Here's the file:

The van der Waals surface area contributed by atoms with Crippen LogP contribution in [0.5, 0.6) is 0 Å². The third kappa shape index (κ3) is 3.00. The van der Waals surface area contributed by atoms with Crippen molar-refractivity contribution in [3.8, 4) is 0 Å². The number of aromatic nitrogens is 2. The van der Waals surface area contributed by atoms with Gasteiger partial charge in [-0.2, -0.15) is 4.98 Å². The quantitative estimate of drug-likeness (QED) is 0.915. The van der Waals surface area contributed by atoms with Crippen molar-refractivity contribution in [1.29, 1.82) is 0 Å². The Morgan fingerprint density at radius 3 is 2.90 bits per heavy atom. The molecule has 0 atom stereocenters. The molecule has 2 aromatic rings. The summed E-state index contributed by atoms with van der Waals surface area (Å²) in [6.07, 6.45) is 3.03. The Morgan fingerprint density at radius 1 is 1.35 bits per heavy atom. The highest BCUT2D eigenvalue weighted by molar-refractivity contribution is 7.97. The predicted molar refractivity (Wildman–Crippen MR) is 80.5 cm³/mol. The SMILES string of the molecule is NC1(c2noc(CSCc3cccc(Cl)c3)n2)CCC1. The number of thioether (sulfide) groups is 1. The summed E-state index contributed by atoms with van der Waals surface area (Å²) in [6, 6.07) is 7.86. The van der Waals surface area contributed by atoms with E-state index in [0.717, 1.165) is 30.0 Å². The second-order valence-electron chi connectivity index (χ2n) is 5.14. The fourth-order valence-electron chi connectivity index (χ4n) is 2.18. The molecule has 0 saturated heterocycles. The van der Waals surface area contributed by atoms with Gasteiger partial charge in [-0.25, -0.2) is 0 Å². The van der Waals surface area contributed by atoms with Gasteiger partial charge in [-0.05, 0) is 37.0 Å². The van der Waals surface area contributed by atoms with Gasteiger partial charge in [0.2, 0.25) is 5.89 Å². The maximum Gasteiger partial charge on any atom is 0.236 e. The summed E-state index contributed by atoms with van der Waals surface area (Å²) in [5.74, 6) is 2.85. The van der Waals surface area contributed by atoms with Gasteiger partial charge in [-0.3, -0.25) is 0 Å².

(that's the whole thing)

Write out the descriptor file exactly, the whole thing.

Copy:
The van der Waals surface area contributed by atoms with Crippen LogP contribution in [0.5, 0.6) is 0 Å². The third kappa shape index (κ3) is 3.00. The van der Waals surface area contributed by atoms with Crippen molar-refractivity contribution in [3.8, 4) is 0 Å². The number of aromatic nitrogens is 2. The van der Waals surface area contributed by atoms with Gasteiger partial charge in [-0.2, -0.15) is 4.98 Å². The quantitative estimate of drug-likeness (QED) is 0.915. The van der Waals surface area contributed by atoms with Crippen molar-refractivity contribution in [1.29, 1.82) is 0 Å². The Morgan fingerprint density at radius 3 is 2.90 bits per heavy atom. The molecule has 0 atom stereocenters. The molecule has 2 aromatic rings. The summed E-state index contributed by atoms with van der Waals surface area (Å²) in [6.07, 6.45) is 3.03. The Morgan fingerprint density at radius 1 is 1.35 bits per heavy atom. The highest BCUT2D eigenvalue weighted by molar-refractivity contribution is 7.97. The predicted molar refractivity (Wildman–Crippen MR) is 80.5 cm³/mol. The SMILES string of the molecule is NC1(c2noc(CSCc3cccc(Cl)c3)n2)CCC1. The number of thioether (sulfide) groups is 1. The summed E-state index contributed by atoms with van der Waals surface area (Å²) in [6, 6.07) is 7.86. The van der Waals surface area contributed by atoms with E-state index in [0.717, 1.165) is 30.0 Å². The second-order valence-electron chi connectivity index (χ2n) is 5.14. The fourth-order valence-electron chi connectivity index (χ4n) is 2.18. The molecule has 0 saturated heterocycles. The van der Waals surface area contributed by atoms with Gasteiger partial charge in [-0.25, -0.2) is 0 Å². The van der Waals surface area contributed by atoms with Gasteiger partial charge in [-0.05, 0) is 37.0 Å². The van der Waals surface area contributed by atoms with Gasteiger partial charge in [0.2, 0.25) is 5.89 Å². The maximum Gasteiger partial charge on any atom is 0.236 e. The summed E-state index contributed by atoms with van der Waals surface area (Å²) in [5.74, 6) is 2.85. The van der Waals surface area contributed by atoms with Gasteiger partial charge in [-0.3, -0.25) is 0 Å².